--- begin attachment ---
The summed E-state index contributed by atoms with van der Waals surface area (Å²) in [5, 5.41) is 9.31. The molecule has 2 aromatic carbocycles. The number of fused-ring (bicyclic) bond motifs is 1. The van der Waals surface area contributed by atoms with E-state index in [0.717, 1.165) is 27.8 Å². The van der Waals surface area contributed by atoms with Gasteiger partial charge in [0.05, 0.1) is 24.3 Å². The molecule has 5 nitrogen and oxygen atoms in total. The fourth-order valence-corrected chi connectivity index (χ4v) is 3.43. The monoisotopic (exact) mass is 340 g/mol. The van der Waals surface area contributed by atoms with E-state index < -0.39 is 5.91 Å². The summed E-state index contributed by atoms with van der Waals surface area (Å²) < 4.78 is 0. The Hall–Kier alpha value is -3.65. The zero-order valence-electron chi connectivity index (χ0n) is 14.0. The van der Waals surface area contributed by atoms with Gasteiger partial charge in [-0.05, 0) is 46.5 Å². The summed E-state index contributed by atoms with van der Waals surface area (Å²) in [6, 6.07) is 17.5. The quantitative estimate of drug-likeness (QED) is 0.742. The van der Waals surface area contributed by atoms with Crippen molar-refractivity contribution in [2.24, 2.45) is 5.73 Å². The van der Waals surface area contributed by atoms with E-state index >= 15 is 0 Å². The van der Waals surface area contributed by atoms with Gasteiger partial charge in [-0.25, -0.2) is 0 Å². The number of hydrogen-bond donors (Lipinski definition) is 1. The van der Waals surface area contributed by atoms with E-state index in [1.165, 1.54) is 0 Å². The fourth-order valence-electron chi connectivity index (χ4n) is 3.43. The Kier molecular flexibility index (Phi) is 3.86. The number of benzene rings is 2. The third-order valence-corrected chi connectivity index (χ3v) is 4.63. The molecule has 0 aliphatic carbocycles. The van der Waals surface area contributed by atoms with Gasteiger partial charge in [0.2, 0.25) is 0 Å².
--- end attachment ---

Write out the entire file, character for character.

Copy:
The summed E-state index contributed by atoms with van der Waals surface area (Å²) in [5, 5.41) is 9.31. The molecule has 2 aromatic carbocycles. The number of fused-ring (bicyclic) bond motifs is 1. The van der Waals surface area contributed by atoms with E-state index in [0.717, 1.165) is 27.8 Å². The van der Waals surface area contributed by atoms with Gasteiger partial charge in [0.05, 0.1) is 24.3 Å². The molecule has 5 nitrogen and oxygen atoms in total. The fourth-order valence-corrected chi connectivity index (χ4v) is 3.43. The monoisotopic (exact) mass is 340 g/mol. The van der Waals surface area contributed by atoms with E-state index < -0.39 is 5.91 Å². The summed E-state index contributed by atoms with van der Waals surface area (Å²) < 4.78 is 0. The Hall–Kier alpha value is -3.65. The zero-order valence-electron chi connectivity index (χ0n) is 14.0. The van der Waals surface area contributed by atoms with Gasteiger partial charge in [-0.05, 0) is 46.5 Å². The summed E-state index contributed by atoms with van der Waals surface area (Å²) in [6, 6.07) is 17.5. The quantitative estimate of drug-likeness (QED) is 0.742. The van der Waals surface area contributed by atoms with Crippen molar-refractivity contribution in [2.24, 2.45) is 5.73 Å². The van der Waals surface area contributed by atoms with E-state index >= 15 is 0 Å². The van der Waals surface area contributed by atoms with Gasteiger partial charge in [-0.25, -0.2) is 0 Å². The number of hydrogen-bond donors (Lipinski definition) is 1. The van der Waals surface area contributed by atoms with E-state index in [1.165, 1.54) is 0 Å². The fourth-order valence-electron chi connectivity index (χ4n) is 3.43. The Kier molecular flexibility index (Phi) is 3.86. The number of benzene rings is 2. The third-order valence-corrected chi connectivity index (χ3v) is 4.63. The molecule has 0 aliphatic carbocycles. The van der Waals surface area contributed by atoms with Gasteiger partial charge in [0.2, 0.25) is 0 Å².